I can remember giving my days (and often my nights) over to books when I was a child and teenager. I read in great gulps, bingeing on books. When I found myself in a good book, I would shut out the rest of the world, shunning friends, family, and often sleep, in order to read. I read while eating, taking a bath, riding in the car, sitting in math class.
Now, I rarely sit down and read for more than half an hour at a time. On most days, I simply don’t have great chunks of time to read. I work full-time, teaching a 4/4 load (4 courses per semester), usually with 4 different preps each semester. I have a 120-mile round-trip commute to work. I have a husband, two children with emotional special needs, six cats, and a dog. I write, exercise, cook and bake, watch hours of sports, and make a valiant effort every single day to read the entire Internet. I also try to get 8 hours of sleep every night.
Yet somehow, I’m reading more than I ever have. In 2013, I read over 700 books–about 530 picture books and 170 young adult, middle-grade, and adult fiction and nonfiction books.
I ask the students in my literature classes to read for several hours a week, and I know finding this time seems challenging for many of them. I’d find it daunting to identify a five-hour chunk of time to read each week too.
But that’s not how I do it. I read in what Donalyn Miller in Reading in the Wild calls “edge time.” Waiting at the dentist office. Stuck in line at the bank. During commercials. While my kids are at sports practice. I listen to audiobooks on my commute to work. When my students have time in class to read, I read too. I read aloud to my kids at breakfast and after dinner. (The breakfast reading is what made my picture book total skyrocket this year.) And every night, no matter how tired I am, I read for 20-30 minutes before turning out the light. All these little bits of reading time add up.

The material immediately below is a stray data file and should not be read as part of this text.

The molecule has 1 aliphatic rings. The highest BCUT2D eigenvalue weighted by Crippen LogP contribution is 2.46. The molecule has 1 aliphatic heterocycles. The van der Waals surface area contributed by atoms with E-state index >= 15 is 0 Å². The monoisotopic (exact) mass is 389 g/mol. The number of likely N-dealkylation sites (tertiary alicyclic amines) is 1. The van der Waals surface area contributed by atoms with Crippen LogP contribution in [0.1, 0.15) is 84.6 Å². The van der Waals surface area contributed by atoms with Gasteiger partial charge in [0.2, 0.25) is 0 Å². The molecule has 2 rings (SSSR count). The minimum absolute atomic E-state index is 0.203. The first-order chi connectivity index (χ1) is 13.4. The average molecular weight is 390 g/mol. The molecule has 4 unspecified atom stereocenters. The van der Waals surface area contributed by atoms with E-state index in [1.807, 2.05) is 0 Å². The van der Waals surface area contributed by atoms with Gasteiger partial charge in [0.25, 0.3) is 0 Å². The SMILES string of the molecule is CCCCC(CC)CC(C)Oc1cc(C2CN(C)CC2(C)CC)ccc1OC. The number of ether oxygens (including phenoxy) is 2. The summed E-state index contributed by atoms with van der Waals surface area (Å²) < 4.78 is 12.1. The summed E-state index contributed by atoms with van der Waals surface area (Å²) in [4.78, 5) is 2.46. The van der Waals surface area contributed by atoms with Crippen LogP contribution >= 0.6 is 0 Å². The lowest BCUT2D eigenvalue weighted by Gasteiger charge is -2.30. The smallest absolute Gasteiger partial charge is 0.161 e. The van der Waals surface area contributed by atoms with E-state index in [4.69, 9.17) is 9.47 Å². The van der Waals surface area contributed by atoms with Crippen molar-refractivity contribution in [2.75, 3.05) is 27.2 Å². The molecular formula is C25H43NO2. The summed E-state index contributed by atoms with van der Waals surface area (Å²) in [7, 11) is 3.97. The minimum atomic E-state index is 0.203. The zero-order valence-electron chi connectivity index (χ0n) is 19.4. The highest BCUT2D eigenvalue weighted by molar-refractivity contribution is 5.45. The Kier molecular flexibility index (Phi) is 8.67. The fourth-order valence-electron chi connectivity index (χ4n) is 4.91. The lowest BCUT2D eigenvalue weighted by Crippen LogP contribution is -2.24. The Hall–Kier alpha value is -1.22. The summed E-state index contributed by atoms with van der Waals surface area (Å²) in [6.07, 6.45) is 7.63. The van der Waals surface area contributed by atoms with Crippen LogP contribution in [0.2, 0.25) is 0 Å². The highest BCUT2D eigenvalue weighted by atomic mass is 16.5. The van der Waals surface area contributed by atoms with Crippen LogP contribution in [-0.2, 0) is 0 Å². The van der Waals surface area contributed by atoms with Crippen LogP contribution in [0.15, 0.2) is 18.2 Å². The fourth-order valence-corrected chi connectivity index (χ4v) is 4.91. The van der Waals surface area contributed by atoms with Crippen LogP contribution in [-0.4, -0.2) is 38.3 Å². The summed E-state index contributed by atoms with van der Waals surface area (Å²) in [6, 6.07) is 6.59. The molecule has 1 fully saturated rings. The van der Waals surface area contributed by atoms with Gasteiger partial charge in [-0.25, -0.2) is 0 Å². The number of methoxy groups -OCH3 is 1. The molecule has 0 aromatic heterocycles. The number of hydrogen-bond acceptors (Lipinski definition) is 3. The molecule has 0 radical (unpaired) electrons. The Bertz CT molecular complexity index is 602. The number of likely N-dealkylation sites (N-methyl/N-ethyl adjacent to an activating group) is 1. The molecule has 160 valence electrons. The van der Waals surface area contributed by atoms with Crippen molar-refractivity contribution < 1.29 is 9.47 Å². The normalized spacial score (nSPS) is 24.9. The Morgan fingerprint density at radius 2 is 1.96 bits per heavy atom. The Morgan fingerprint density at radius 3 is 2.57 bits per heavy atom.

I have two special reading times each week when I devote a longer chunk of time to reading: Friday afternoons from 2-3, after my husband has gone to work and before my kids get home, and Saturday morning, before the rest of my family wakes up.
I make it a rule to always have a book with me. I have books in my car, my purse, my book bag, in every room of my house, and all over my office. I have books on my computer, my iPad, and my phone.
I could easily find more time to read if I unplugged more.
I mostly read what I enjoy–which makes a difference. I want to get back to my book, because it’s almost always good.
Reading books is important to me–personally and professionally. As Randy Bomer reminds us in Time for Meaning, we make time for what we value. Whenever I start thinking that I don’t have enough time to do the things I want to do, I remind myself of Bomer’s words and how I have choices about what I prioritize.
How do you find time to read?